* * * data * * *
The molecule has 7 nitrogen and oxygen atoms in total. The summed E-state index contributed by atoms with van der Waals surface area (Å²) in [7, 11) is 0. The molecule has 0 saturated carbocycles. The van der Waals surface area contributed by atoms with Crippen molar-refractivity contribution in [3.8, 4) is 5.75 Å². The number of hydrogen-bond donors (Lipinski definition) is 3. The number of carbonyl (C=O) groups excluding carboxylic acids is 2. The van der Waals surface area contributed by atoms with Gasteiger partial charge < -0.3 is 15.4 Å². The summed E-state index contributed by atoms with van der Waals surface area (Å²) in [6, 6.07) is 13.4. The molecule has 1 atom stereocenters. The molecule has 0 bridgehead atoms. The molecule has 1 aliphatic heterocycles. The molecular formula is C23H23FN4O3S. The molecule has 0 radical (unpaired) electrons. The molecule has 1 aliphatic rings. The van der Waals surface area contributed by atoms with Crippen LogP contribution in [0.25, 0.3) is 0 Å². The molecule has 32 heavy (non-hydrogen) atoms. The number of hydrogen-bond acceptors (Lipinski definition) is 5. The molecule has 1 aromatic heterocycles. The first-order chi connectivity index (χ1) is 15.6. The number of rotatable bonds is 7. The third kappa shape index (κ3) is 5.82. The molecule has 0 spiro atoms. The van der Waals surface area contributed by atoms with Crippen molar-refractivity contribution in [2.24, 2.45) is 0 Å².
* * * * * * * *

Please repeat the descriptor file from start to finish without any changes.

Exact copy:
The molecule has 7 nitrogen and oxygen atoms in total. The summed E-state index contributed by atoms with van der Waals surface area (Å²) in [7, 11) is 0. The molecule has 0 saturated carbocycles. The van der Waals surface area contributed by atoms with Crippen molar-refractivity contribution in [3.8, 4) is 5.75 Å². The number of hydrogen-bond donors (Lipinski definition) is 3. The number of carbonyl (C=O) groups excluding carboxylic acids is 2. The van der Waals surface area contributed by atoms with Gasteiger partial charge < -0.3 is 15.4 Å². The summed E-state index contributed by atoms with van der Waals surface area (Å²) in [6, 6.07) is 13.4. The molecule has 1 atom stereocenters. The molecule has 0 bridgehead atoms. The molecule has 1 aliphatic heterocycles. The molecular formula is C23H23FN4O3S. The molecule has 0 radical (unpaired) electrons. The molecule has 1 aliphatic rings. The van der Waals surface area contributed by atoms with Crippen LogP contribution in [0.25, 0.3) is 0 Å². The molecule has 32 heavy (non-hydrogen) atoms. The number of hydrogen-bond acceptors (Lipinski definition) is 5. The molecule has 1 aromatic heterocycles. The first-order chi connectivity index (χ1) is 15.6. The number of rotatable bonds is 7. The third kappa shape index (κ3) is 5.82. The molecule has 0 spiro atoms. The van der Waals surface area contributed by atoms with Crippen molar-refractivity contribution in [2.24, 2.45) is 0 Å².